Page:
A free market ideology can go too far. A colleague once told me the World Bank asked for a study of the petroleum market in Chad, which they thought should be privatized to improve competition. Given that the domestic oil market at that time was 10 tb/d, he could not foresee privatization leading to anything but monopoly. (As BP’s Peter Davies once said, “Monopolies are terrible, unless they’re yours.”)

On the other hand, socialist countries are littered with failing enterprises that government bureaucrats pushed as transformative for their economies. The poster child could be (again) Petroleos de Venezuela) which took over the expiring concessions of several foreign companies’ operations in the 1970s. Twenty years later, an executive commented to me that his subsidiary produced one-half of the amount of oil before nationalization, but had twice the employees. (He didn’t think that was a good thing.)

Sadly, many have forgotten that it was Venezuelan President Rafael Caldera who, after initially implementing currency and price controls, liberalized the economy and especially the oil sector. A number of private operators bid on and revitalized aging oil fields, raising production over 1 mb/d, which was partly responsible for the 1998 oil price collapse. Subsequently, Hugo Chavez sought to restore the power of the state over not just private operators but PDVSA, resulting in a strike and the firing of half the company’s work force (including most executives and skilled workers). Production has since steadily declined until it is now minimal, as the state can’t pay workers, many of the managers are inexperienced (and hired for loyalty rather than expertise), and untold amounts of money are unaccounted for, justifying the argument that it’s not socialism, but kleptocracy, at fault. (Both, obviously.)

Sadly, the Chavez regime emulated a predecessor, Carlos Andres Perez, president during the 1970s oil boom, in both attitude and policies, despite their earlier abysmal failures. And Mexico’s President, Andres Manuel Lopez Obrador, is doubling down on the mistakes of Perez and Chavez, taking a strict ideological stance favoring state enterprise over private, and blaming all the failures of Petroleos de Mexicanos (Pemex) on his predecessors’ reforms, even though they had only been recently implemented. Even sadder, when a consortium of private companies found a large oil field, he has moved to assert state control over its operation, which will chill the investment climate for years to come.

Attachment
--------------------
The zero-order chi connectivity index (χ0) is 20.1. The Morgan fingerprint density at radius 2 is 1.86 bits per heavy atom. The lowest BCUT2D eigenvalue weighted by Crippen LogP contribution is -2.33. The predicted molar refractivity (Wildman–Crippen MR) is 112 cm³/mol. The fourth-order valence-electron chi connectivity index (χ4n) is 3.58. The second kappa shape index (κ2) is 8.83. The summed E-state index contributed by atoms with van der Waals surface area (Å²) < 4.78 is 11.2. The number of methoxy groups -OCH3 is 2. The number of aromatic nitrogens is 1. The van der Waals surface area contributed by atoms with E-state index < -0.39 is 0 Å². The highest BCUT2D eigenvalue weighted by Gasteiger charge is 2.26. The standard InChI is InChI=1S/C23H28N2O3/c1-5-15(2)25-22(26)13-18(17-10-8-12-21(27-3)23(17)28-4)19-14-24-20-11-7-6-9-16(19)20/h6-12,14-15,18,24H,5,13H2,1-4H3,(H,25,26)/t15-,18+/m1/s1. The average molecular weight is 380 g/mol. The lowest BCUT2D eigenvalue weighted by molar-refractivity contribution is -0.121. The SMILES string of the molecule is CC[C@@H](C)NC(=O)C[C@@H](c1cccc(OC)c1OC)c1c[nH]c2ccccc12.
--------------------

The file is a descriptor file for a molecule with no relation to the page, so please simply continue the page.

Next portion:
The biggest crime is that this all harks back to Plato, who queried, “Who will watch the watchers?” That we haven’t solved that problem is visible in the need for police reform in many U.S. cities, but also the failure to recognize that neither the public nor the private sector can be completely trusted to act as we wish. No regulation is not a viable condition, but over-regulation can be costly as well, and both private and public sectors suffer from it. (Think of the postal worker disciplined for leaving their route—to save someone from a fire.) Both capitalists and socialists (or those presuming to be such) should recognize that ideology is a good teacher, but a bad master, and try harder to deal with real world problems in a cost-effective way.